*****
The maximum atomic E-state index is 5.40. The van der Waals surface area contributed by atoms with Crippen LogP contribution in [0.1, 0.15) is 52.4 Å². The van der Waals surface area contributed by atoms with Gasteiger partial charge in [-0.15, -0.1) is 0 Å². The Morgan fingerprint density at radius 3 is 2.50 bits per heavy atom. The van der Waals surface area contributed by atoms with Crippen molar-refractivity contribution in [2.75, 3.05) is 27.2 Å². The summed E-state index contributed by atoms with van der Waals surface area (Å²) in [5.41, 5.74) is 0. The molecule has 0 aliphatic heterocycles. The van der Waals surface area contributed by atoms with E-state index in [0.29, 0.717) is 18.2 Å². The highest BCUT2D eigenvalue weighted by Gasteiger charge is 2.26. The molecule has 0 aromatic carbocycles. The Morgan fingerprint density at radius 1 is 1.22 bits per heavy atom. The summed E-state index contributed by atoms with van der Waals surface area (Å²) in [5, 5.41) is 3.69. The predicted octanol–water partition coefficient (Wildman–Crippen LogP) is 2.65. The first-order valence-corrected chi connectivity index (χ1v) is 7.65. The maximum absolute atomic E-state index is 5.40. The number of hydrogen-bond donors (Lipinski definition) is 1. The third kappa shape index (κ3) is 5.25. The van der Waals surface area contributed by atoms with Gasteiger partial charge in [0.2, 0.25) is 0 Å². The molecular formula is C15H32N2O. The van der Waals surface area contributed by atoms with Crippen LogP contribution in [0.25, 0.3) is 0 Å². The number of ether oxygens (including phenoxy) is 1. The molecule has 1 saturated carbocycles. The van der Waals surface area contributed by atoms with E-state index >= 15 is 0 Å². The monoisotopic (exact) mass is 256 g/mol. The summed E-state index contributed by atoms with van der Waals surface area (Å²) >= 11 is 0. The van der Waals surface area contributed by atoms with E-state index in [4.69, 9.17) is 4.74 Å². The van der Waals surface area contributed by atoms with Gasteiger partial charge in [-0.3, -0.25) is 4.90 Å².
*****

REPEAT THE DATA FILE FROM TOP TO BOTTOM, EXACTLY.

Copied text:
The maximum atomic E-state index is 5.40. The van der Waals surface area contributed by atoms with Crippen LogP contribution in [0.1, 0.15) is 52.4 Å². The van der Waals surface area contributed by atoms with Gasteiger partial charge in [-0.15, -0.1) is 0 Å². The Morgan fingerprint density at radius 3 is 2.50 bits per heavy atom. The van der Waals surface area contributed by atoms with Crippen molar-refractivity contribution in [2.75, 3.05) is 27.2 Å². The summed E-state index contributed by atoms with van der Waals surface area (Å²) in [5.41, 5.74) is 0. The molecule has 0 aliphatic heterocycles. The van der Waals surface area contributed by atoms with E-state index in [0.29, 0.717) is 18.2 Å². The highest BCUT2D eigenvalue weighted by Gasteiger charge is 2.26. The molecule has 0 aromatic carbocycles. The Morgan fingerprint density at radius 1 is 1.22 bits per heavy atom. The summed E-state index contributed by atoms with van der Waals surface area (Å²) in [5, 5.41) is 3.69. The predicted octanol–water partition coefficient (Wildman–Crippen LogP) is 2.65. The first-order valence-corrected chi connectivity index (χ1v) is 7.65. The maximum absolute atomic E-state index is 5.40. The number of hydrogen-bond donors (Lipinski definition) is 1. The third kappa shape index (κ3) is 5.25. The van der Waals surface area contributed by atoms with Gasteiger partial charge in [0.2, 0.25) is 0 Å². The molecular formula is C15H32N2O. The van der Waals surface area contributed by atoms with Crippen LogP contribution in [0.25, 0.3) is 0 Å². The number of ether oxygens (including phenoxy) is 1. The molecule has 1 saturated carbocycles. The van der Waals surface area contributed by atoms with E-state index >= 15 is 0 Å². The monoisotopic (exact) mass is 256 g/mol. The summed E-state index contributed by atoms with van der Waals surface area (Å²) >= 11 is 0. The van der Waals surface area contributed by atoms with E-state index in [4.69, 9.17) is 4.74 Å². The van der Waals surface area contributed by atoms with Gasteiger partial charge in [-0.3, -0.25) is 4.90 Å².